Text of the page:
Charles put up a spirited defence on our behalf but the air was irretrievably poisoned before their holiday had really started. There were some very nasty personal exchanges and stakes driven through each other’s hearts. All this happened because of us and a magnanimous gesture. We were mortified and conscious of making an enemy for life in Angry Angus who was a sort of red headed psycho who took on the persona of Charles Manson in my mind the more he spoke. His genes were surely programmed at birth to wreak terrible revenge on anything that got up his nose.
There was a resounding silence - white sound for an age until Angus, a nervous but fiery character spoke fervently, clearly reflecting what some of the others thought. He was brutally frank and had clearly taken a dislike to us.
How could they fit two more souls into the knackered old vehicle without unbalancing the unity of the party or destroying the suspension of the vehicle itself? We were interlopers and he wanted us out, no question.
With hindsight he was probably right but at the time all I could see was a God sent ride evaporating before our very eyes.
With a goodbye to Blighty and a bonjour to France we stepped onto the continent in optimistic mood.
Much to our surprise a cronky overloaded orange Bedford Dormobile disgorged itself from the ferry’s jaws with a familiar grinning face at the window and a cheery wave.
It was Charles, a friend from home, and a band of fellow students who had formed a mini-crowd to fund the jaloppy for an expedition.
This called for Stella’s and a Gitane or two at the secondhand clothes shop that doubled as a bar and a round of handshakes and introductions all round.
Allegra, for that was her name, whilst on the ferry, had repaired the damage to her mascara inflicted by the poodle’s facial cleansing in the back seat of the Morris Minor.
She reappeared looking radiant like a young Audrey Hepburn in jeans and t-shirt. I didn’t see her as a trophy broad - only as a young girl on the brink of womanhood displaying delicate confidence interspersed with captivating innocence.
She made me feel 6 feet tall and I was growing to love her - ‘twas more than a crush or sexual attraction, something I hadn’t experienced before in any woman.......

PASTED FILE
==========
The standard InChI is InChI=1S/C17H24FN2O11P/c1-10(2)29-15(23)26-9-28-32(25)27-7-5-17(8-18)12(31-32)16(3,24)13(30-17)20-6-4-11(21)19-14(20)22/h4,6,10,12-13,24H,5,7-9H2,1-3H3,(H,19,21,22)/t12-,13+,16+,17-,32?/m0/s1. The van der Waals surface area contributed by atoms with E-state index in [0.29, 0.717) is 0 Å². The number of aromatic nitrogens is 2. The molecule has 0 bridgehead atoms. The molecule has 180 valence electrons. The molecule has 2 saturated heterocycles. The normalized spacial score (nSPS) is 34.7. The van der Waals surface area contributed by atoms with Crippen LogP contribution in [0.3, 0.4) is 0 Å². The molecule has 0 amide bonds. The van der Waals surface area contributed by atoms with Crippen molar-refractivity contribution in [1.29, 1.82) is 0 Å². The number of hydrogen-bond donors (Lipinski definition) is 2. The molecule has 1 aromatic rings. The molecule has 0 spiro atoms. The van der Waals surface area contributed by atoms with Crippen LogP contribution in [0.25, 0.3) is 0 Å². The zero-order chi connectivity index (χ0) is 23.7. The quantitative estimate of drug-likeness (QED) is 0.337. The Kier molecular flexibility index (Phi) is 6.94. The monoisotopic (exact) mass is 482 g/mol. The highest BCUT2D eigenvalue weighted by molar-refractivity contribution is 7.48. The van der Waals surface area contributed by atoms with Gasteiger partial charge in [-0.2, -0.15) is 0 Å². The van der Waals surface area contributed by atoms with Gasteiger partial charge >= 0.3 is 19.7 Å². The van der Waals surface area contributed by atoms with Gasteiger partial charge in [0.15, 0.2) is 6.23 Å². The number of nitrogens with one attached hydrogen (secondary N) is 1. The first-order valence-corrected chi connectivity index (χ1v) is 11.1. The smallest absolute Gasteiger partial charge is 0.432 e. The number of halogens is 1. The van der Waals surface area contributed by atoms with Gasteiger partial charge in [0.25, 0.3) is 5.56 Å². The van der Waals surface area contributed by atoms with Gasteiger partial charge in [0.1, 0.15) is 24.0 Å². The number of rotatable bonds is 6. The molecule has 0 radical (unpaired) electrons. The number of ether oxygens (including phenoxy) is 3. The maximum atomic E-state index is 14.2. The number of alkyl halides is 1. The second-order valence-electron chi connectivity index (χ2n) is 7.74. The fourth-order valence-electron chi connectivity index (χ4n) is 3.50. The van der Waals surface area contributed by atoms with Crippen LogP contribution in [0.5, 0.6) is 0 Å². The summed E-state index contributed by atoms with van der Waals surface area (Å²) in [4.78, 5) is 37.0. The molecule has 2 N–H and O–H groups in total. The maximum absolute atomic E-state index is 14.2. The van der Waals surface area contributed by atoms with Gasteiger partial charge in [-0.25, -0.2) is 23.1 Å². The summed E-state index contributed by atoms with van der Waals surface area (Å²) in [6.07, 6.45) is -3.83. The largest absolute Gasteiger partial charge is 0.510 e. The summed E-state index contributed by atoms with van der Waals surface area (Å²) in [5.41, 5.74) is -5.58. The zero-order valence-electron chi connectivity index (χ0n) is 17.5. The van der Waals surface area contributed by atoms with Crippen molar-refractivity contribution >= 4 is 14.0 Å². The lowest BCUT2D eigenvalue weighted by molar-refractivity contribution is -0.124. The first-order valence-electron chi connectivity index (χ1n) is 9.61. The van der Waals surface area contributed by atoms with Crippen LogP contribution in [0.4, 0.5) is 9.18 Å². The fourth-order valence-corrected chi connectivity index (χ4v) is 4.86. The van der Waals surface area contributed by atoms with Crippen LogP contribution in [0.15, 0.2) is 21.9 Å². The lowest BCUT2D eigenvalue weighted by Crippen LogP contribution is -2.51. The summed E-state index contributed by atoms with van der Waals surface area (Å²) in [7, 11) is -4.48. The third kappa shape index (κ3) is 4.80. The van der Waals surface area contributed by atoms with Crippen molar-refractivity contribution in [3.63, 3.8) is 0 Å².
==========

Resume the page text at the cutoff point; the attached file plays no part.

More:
Two salmon’ I requested.
‘Rock?’ came the reply. Sounded cool and he looked like Elvis Presley with big sideburns, a quiff and a sneer. Being a fan I said ‘Yes.’
It was disgusting - dogfish in the Mirror - prime slime that brings up the bile even at the mere thought today.
We hadn’t intended to cheat but had to escape this well-meaning dystopia. A red double decker staged a rescue and put us on the Old Kent Road.
A succession of kind old ladies, one in a Morris 1000 with an amorous poodle in the back, saw us to Dover.
We left him at the gates of Poplar Dock to join the queue of lorries waiting for the dockers to finish yet another tea break to offload.
Don’t ask me how we got to Dover as getting out of London was an alien experience; filthy air, tatty markets, and interminable rows of run down terraced houses sprawling in every direction. Feeling ravenous we bypassed the eel and pie house in Deptford after just a glimpse of the slimy beast and vomit inducing green liquor. Drawn by the sign ‘bargain salmon’ we ventured into the fish and chip shop next door.
‘Where you going mate?’ said the driver in broad cockney. ‘I’m going to the hickory dickory docks. Will that help?’
‘Fine it’s in the right direction -not precisely sure where we’re going as we’ve never been there before -we’ll go with the flow, you know drift along so long as it’s South. That’s our plan if you can call it one.’
Climbing through the gears we were off, little knowing that this journey was going to last much longer than we had bargained for.
As our truck crossed the River Lea it made me think of Laurie Lee - tee hee!
I can still picture my girl then, fresh and youthful, innocent but naughty, mini-skirted with beautiful sea blue eyes, an uneasy contrast to my dark bearded, frizzy headed, some would think intimidating frame.
I was very conscious that a cardinal rule for a successful hitchhiker is not to look like a serial killer. My girl was the perfect antidote to allay such fears.
And so within minutes of taking up our station on the kerb of the old Roman road facing south we squeezed into a cab, my bird perched on the engine cover next to the burly driver.
After the anxiety of wondering whether we would receive family approval for our voyage of a lifetime we could hardly believe our luck that this was for real - the heavy backpacks seemed to float on air like our spirits on that beautiful summer’s morning. Our boots were going to take a pounding but our hearts were carefree.
My cute companion, I must admit, would undoubtedly be an asset - putting it crudely, an enticing piece of bait for all those bored drivers between here and our distant destination. Keeping it to myself, I hoped I wouldn’t have to fight them off.
We walked out one summer’s morning, leaving the wicket gate behind us and trooped off towards the main road itching to hit the highway, thumb extended, praying for the first ride. My 17 year old companion had joined me with her mother’s tentative blessing after a delicate conversation more about my behaviour than her safety. Her father however seemed relaxed about the consequences, even slightly jealous in fact, as flogging insurance for a onetime air ace had worn down his latent sense of adventure.
We were free now - oh what a feeling - beginning the first big adventure of our lives.